Non-binding norms in the law of armed conflict

In the aftermath of the US invasion of Afghanistan, Bush administration appointees criticized the Geneva Conventions as being, among other things, obsolete and out of date. Indeed, one of the constant criticisms of the Law of Armed Conflict (LAC) has been its historic (perhaps even historic) inability to effectively foresee new developments and to proactively craft laws to deal with new practices and developments. A review almost as old as the LOAC itself is that it is still fighting the last war.

There is some truth in that; DCA treaties have, for the most part, been reactive, responding to the conduct of the most recent conflict, rather than predicting the conduct to come. However, recent years have seen a tendency to reverse, or at least temper, this responsive quality. States, civil society organizations and experts, usually acting in small groups, have drafted and published instruction manuals on new and emerging means and methods of warfare that are either completely unregulated or significantly under-regulated under applicable law. Rather than waiting for the international community to adopt new treaties, these small groups of interested stakeholders have instead engaged in the development of standards, in the form of non-binding instruments. These non-binding instruments were designed either as “best practice” guidelines or as (re)statements of applicable law. They are not treaties and they are not intended to be binding.

Non-binding instruments

This evolution of DCA is not new to international law, or even to DCA itself. Soft-law instruments have been part of DCA law-making for decades, with states and even non-state actors adopting soft-law instruments, in the form of codes of conduct, instruction manuals or other draft laws. instruments or not binding. For example, in 1880, the Institute of International Law published his Handbook on the Laws of War on Land. As its preamble makes clear, the Oxford Handbook, as it came to be called, was not intended as “an international treaty, which may be premature or at least very difficult to obtain”. The Institute produced it nevertheless to fulfill “a duty to offer governments a ‘Manual’ suitable as a basis for the national legislation of each State, and in accordance with the progress of legal science and the needs of civilized armies” .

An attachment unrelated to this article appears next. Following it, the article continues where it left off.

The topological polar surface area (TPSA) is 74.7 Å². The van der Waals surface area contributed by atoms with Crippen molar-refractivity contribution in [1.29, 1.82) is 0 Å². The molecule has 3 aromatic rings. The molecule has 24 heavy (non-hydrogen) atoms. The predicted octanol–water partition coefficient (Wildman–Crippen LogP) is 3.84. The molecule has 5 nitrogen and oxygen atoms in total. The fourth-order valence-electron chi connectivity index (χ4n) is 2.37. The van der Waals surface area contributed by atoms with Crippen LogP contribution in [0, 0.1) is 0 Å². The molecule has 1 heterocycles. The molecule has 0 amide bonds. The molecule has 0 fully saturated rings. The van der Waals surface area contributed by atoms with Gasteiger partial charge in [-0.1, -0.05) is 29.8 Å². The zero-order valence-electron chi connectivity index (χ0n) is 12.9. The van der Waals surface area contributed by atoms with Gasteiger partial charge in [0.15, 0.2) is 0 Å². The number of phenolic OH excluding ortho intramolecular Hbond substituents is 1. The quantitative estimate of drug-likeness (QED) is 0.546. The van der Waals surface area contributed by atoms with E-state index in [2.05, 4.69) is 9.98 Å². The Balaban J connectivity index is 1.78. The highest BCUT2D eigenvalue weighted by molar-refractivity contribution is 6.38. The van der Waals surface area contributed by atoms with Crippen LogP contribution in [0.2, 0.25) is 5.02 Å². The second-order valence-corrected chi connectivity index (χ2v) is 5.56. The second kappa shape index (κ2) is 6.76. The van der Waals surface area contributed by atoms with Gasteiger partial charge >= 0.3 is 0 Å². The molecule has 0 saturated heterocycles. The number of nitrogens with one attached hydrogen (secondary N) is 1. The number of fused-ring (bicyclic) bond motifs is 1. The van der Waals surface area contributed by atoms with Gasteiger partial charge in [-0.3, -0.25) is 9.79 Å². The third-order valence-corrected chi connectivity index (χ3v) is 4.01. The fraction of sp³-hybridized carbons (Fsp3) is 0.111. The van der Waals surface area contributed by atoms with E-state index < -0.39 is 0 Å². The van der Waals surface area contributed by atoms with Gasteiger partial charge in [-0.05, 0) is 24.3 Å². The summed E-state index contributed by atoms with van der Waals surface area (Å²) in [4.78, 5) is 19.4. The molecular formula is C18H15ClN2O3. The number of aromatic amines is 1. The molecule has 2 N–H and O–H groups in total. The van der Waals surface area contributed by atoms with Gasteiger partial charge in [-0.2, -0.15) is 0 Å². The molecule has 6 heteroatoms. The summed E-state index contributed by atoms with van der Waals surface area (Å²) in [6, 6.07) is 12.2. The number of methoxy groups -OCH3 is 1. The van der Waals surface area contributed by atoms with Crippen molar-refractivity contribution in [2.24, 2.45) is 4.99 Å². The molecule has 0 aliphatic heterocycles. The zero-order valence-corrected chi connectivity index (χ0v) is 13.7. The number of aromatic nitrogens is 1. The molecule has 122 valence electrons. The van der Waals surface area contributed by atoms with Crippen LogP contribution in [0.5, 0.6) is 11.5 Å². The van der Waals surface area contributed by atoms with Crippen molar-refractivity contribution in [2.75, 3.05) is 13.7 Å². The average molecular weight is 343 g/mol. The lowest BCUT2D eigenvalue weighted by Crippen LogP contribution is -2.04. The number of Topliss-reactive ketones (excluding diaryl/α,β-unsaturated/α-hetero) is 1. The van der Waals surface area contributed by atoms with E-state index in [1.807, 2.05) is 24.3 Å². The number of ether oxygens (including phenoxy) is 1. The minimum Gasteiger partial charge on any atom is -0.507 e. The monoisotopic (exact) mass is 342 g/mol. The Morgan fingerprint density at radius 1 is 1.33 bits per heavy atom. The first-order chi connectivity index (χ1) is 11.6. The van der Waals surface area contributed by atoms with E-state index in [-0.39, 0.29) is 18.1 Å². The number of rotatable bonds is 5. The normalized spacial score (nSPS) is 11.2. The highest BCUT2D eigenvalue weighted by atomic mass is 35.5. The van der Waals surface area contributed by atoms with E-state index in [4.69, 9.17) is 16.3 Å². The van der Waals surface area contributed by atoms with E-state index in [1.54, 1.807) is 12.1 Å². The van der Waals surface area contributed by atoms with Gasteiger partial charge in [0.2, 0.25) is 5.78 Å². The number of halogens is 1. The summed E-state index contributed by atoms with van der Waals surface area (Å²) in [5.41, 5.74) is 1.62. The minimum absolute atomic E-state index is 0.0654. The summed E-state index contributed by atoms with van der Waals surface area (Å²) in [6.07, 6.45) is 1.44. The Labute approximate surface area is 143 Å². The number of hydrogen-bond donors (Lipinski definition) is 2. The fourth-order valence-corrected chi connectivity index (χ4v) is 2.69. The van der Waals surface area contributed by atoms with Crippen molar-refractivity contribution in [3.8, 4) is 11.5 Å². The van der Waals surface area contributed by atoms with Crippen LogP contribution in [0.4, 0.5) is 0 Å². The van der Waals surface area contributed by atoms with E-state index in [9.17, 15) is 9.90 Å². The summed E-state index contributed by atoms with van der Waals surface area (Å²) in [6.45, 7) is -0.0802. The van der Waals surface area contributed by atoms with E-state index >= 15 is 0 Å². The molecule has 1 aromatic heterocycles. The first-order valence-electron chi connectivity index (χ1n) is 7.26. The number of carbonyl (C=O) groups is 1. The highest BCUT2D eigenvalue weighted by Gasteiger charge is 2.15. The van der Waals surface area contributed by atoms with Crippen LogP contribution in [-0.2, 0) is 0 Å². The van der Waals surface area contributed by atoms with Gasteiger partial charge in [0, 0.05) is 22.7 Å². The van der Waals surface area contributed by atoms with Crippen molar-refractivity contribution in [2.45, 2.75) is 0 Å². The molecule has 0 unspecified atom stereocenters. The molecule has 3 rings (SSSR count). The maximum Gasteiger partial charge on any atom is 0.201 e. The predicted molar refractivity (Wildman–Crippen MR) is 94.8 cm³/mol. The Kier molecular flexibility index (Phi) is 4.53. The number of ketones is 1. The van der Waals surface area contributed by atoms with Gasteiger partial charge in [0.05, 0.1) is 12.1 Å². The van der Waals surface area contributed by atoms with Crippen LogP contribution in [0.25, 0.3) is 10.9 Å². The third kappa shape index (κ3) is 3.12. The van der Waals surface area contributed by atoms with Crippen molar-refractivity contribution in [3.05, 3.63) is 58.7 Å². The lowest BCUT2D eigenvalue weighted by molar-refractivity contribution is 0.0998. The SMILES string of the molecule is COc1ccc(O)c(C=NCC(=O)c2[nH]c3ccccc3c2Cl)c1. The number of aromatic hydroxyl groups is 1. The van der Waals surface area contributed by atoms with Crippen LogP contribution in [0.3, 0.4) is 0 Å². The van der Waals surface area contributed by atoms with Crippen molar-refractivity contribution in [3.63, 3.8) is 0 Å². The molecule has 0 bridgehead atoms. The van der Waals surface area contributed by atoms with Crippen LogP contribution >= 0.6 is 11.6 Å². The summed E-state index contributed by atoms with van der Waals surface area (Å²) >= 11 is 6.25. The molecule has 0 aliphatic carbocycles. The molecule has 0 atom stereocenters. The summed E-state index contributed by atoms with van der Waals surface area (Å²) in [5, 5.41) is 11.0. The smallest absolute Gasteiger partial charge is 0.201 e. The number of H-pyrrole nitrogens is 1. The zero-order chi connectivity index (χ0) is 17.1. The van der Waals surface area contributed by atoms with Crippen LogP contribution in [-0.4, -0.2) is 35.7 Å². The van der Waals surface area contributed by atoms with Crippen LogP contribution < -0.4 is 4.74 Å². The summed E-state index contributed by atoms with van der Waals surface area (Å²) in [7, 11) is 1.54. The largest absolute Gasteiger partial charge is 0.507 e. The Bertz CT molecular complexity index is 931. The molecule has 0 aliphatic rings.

Non-binding provisions have even been included in hard law DCA treaties. For example, common Article 3 of the 1949 Geneva Conventions includes a provision that encourages parties to a non-international armed conflict “to make every effort to bring into force, by means of special agreements, all or part of the other provisions of this Convention”. .” Additional Protocol II of 1977 to the Geneva Conventions of 1949 includes another statement of best practice in Article 6 which encourages the extension of amnesty to non-State participants in non-international armed conflicts.

There are now a considerable number of non-binding instruments that form part of the DCA landscape, from the highly respected and widely adopted 1994 San Remo Naval Manualto more recent instruments such as the Leuven Handbook on International Law Applicable to Peace Operations. In many ways, these instruments are beneficial to those engaging in DCA – they are (usually) measured, thoughtful, and well-researched statements of the law as it applies to new and complex situations.